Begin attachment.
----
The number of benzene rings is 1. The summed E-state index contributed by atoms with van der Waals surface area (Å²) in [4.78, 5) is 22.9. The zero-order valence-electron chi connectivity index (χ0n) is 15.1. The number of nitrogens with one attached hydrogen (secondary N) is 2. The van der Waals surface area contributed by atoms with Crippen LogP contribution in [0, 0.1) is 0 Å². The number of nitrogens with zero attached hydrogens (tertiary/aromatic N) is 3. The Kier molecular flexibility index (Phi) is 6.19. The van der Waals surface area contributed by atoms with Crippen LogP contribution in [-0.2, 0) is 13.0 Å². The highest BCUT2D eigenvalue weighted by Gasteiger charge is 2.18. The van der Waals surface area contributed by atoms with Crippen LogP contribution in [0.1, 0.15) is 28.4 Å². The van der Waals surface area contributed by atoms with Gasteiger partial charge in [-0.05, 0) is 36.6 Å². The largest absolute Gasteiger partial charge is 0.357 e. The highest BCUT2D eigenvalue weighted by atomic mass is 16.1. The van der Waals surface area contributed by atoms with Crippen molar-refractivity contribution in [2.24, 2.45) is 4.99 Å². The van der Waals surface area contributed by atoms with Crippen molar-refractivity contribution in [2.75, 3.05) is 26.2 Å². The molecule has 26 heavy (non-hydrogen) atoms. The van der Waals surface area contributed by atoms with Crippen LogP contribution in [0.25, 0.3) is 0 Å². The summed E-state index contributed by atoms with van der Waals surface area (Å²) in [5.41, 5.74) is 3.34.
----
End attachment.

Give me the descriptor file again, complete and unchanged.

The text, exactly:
The number of benzene rings is 1. The summed E-state index contributed by atoms with van der Waals surface area (Å²) in [4.78, 5) is 22.9. The zero-order valence-electron chi connectivity index (χ0n) is 15.1. The number of nitrogens with one attached hydrogen (secondary N) is 2. The van der Waals surface area contributed by atoms with Crippen LogP contribution in [0, 0.1) is 0 Å². The number of nitrogens with zero attached hydrogens (tertiary/aromatic N) is 3. The Kier molecular flexibility index (Phi) is 6.19. The van der Waals surface area contributed by atoms with Crippen LogP contribution in [-0.2, 0) is 13.0 Å². The highest BCUT2D eigenvalue weighted by Gasteiger charge is 2.18. The van der Waals surface area contributed by atoms with Crippen LogP contribution in [0.1, 0.15) is 28.4 Å². The van der Waals surface area contributed by atoms with Gasteiger partial charge in [-0.05, 0) is 36.6 Å². The largest absolute Gasteiger partial charge is 0.357 e. The highest BCUT2D eigenvalue weighted by atomic mass is 16.1. The van der Waals surface area contributed by atoms with Crippen molar-refractivity contribution in [2.24, 2.45) is 4.99 Å². The van der Waals surface area contributed by atoms with Crippen molar-refractivity contribution in [2.75, 3.05) is 26.2 Å². The molecule has 26 heavy (non-hydrogen) atoms. The van der Waals surface area contributed by atoms with Crippen LogP contribution in [0.25, 0.3) is 0 Å². The summed E-state index contributed by atoms with van der Waals surface area (Å²) in [5.41, 5.74) is 3.34.